by Ruth Hayhoe
Four days at the University of Sydney, Australia, in early May, 2019, gave me cause to reflect on parallels with University of Toronto. Founded in 1850, the same year that Kings College took the name University of Toronto, there is a striking Gothic style quadrangle, and residential colleges such as St Johns, Wesley, Sancta Sophia and St Pauls on the Oxford model dot the campus, with architecture reflecting the different historical periods of the university’s development. I was invited by Dr. Yeow-Tong Chia, who completed his doctorate at OISE in 2011 and is now a senior lecturer in Sydney’s School of Education and Social Work. As in Canada, there is a recognition, made explicit at the beginning of every formal event, that we are all guests on the land of the original inhabitants, the Gadigal people of the Eora nation in the case of Sydney.
The first event was a seminar open to the public that focused on Student Movements in China, beginning with the famous May 4th Movement of 1919 exactly one century ago. About 180 people, including faculty, students and members of the public, gathered in a large theatre and Dr. Fabio Lanza of the University of Arizona gave a keynote, followed by comments from Dr Tim Cheek of UBC , Dr Wanning Sun of the University of Technology Sydney and myself, and then lively participation from many members of the audience. The occasion is captured in a podcast.
A masterclass for doctoral students drew a group of 11 from Sydney’s Education and Social Work School and Centre for Chinese Studies, also two students from nearby MacQuarie University. The theses were at all stages of development from proposal to preparation for defence and each student had ten minutes. Yeow-Tong wanted them to experience the “thesis group” model he had benefitted from at OISE and it was great to see students offering insightful suggestions to each other, as well as getting input from myself and Dr. Julia Pan, who accompanied me on this trip.
On our third day we experienced what is called here a “Huddle” on the topic of Education and Nationalism. There is a rising concern about the resurgence of right-wing nationalism in many parts of the world and how education should address this. Yeow-Tong is committed to developing a proposal for an edited book that will involve scholars from various disciplines of the social science. The Huddle was a one day event, with 12 participants from Sydney’s School of Education and Social Work, Departments of Chinese Studies, Sociology and Political Science as well as the University of New South Wales and National Chung Cheng University in Taiwan. Each participant prepared a short position paper which was circulated in advance, then was given eight minutes to present their views. After each presentation there was vigorous discussion and debate. At the end of an intense day, we came to the conclusion that the core concepts to be developed in the proposal should be education, identity and the problematization of the nation state. The demanding task of drawing together the ideas that were shared over this long day of deliberation now rests with Yeow-Tong.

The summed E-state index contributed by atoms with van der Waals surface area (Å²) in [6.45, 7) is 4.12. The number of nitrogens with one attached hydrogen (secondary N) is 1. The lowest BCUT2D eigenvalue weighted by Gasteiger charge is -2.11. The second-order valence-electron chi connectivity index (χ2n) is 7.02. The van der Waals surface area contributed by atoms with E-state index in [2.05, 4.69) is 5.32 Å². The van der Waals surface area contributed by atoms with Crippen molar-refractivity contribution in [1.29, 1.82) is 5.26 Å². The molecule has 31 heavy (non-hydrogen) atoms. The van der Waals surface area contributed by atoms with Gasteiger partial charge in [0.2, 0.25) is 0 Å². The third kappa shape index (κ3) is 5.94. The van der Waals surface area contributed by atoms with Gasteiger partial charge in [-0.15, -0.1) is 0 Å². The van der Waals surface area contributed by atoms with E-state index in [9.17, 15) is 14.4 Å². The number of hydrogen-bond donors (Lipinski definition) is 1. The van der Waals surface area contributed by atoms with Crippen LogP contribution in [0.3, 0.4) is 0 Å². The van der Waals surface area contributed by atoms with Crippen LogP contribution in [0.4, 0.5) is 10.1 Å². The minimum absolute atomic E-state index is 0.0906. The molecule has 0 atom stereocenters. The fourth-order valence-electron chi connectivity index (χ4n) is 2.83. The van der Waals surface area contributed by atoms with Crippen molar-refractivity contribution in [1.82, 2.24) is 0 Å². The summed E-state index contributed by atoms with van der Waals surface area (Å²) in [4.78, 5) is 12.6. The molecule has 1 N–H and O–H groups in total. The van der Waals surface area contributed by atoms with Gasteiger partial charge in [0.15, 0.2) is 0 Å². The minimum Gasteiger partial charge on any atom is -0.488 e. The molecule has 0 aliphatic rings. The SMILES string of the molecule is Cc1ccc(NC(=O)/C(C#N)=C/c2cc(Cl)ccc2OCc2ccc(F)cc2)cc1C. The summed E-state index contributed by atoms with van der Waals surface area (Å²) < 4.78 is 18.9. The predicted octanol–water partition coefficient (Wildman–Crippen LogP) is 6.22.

There were striking insights from several of the participants. Dr. Anthony Welch noted how the League of Nations after WW1 and UNESCO after WW2 had striven to encourage a world order in which identities were not purely national, yet recent developments show that the persistence of a commitment to a global democratic order cannot be taken for granted. Dr. Remy Low, who focuses his research on religion and secularism, made the point that secularism has been assumed to be a neutral and progressive space, yet it can also be seen as an ideology used to govern religious differences. Another young scholar originally from Singapore, Jiayong Neoh, has just completed her PhD and been appointed lecturer in Sydney’s School of Education and Social work. She commented on the tension between ideas of citizenship that emphasize moral behaviour and responsibility as against those that focus on rights and preparation for an active political role. Her position paper ends as follows:
With the aspiration to prepare citizens who are capable of resolving problems and negotiating differences in the context of dynamic interactions and flows of ideas among countries, how can citizenship education address the richness of local contexts, while recognizing commonalities, shared values and aspirations in developing an intelligent citizenry?